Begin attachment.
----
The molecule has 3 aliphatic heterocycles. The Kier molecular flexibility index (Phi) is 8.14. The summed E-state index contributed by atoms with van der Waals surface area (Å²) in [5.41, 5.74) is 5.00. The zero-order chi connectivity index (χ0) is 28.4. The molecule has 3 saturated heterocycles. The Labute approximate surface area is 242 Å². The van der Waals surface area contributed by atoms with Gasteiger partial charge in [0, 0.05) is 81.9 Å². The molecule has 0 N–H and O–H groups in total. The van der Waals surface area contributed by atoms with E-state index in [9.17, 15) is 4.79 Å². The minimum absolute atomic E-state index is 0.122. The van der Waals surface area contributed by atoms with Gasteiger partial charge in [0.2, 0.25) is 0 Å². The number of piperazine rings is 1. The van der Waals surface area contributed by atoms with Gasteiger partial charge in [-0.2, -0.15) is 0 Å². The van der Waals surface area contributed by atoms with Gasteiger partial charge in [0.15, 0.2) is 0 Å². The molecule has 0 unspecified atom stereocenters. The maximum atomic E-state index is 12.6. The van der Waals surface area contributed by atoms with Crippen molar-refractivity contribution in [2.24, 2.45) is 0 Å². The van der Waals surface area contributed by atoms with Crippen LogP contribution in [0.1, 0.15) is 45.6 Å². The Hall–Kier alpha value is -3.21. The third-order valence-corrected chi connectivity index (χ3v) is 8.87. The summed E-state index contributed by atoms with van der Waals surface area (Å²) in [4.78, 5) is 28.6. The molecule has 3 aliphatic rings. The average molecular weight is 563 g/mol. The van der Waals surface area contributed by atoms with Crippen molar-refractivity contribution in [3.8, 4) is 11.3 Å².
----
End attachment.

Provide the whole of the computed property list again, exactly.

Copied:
The molecule has 3 aliphatic heterocycles. The Kier molecular flexibility index (Phi) is 8.14. The summed E-state index contributed by atoms with van der Waals surface area (Å²) in [5.41, 5.74) is 5.00. The zero-order chi connectivity index (χ0) is 28.4. The molecule has 3 saturated heterocycles. The Labute approximate surface area is 242 Å². The van der Waals surface area contributed by atoms with Gasteiger partial charge in [0, 0.05) is 81.9 Å². The molecule has 0 N–H and O–H groups in total. The van der Waals surface area contributed by atoms with E-state index in [9.17, 15) is 4.79 Å². The minimum absolute atomic E-state index is 0.122. The van der Waals surface area contributed by atoms with Gasteiger partial charge in [0.2, 0.25) is 0 Å². The number of piperazine rings is 1. The van der Waals surface area contributed by atoms with Gasteiger partial charge in [-0.2, -0.15) is 0 Å². The van der Waals surface area contributed by atoms with Gasteiger partial charge in [0.15, 0.2) is 0 Å². The molecule has 0 unspecified atom stereocenters. The maximum atomic E-state index is 12.6. The van der Waals surface area contributed by atoms with Crippen molar-refractivity contribution in [2.24, 2.45) is 0 Å². The van der Waals surface area contributed by atoms with Crippen LogP contribution in [0.1, 0.15) is 45.6 Å². The Hall–Kier alpha value is -3.21. The third-order valence-corrected chi connectivity index (χ3v) is 8.87. The summed E-state index contributed by atoms with van der Waals surface area (Å²) in [4.78, 5) is 28.6. The molecule has 3 aliphatic rings. The average molecular weight is 563 g/mol. The van der Waals surface area contributed by atoms with Crippen molar-refractivity contribution in [3.8, 4) is 11.3 Å².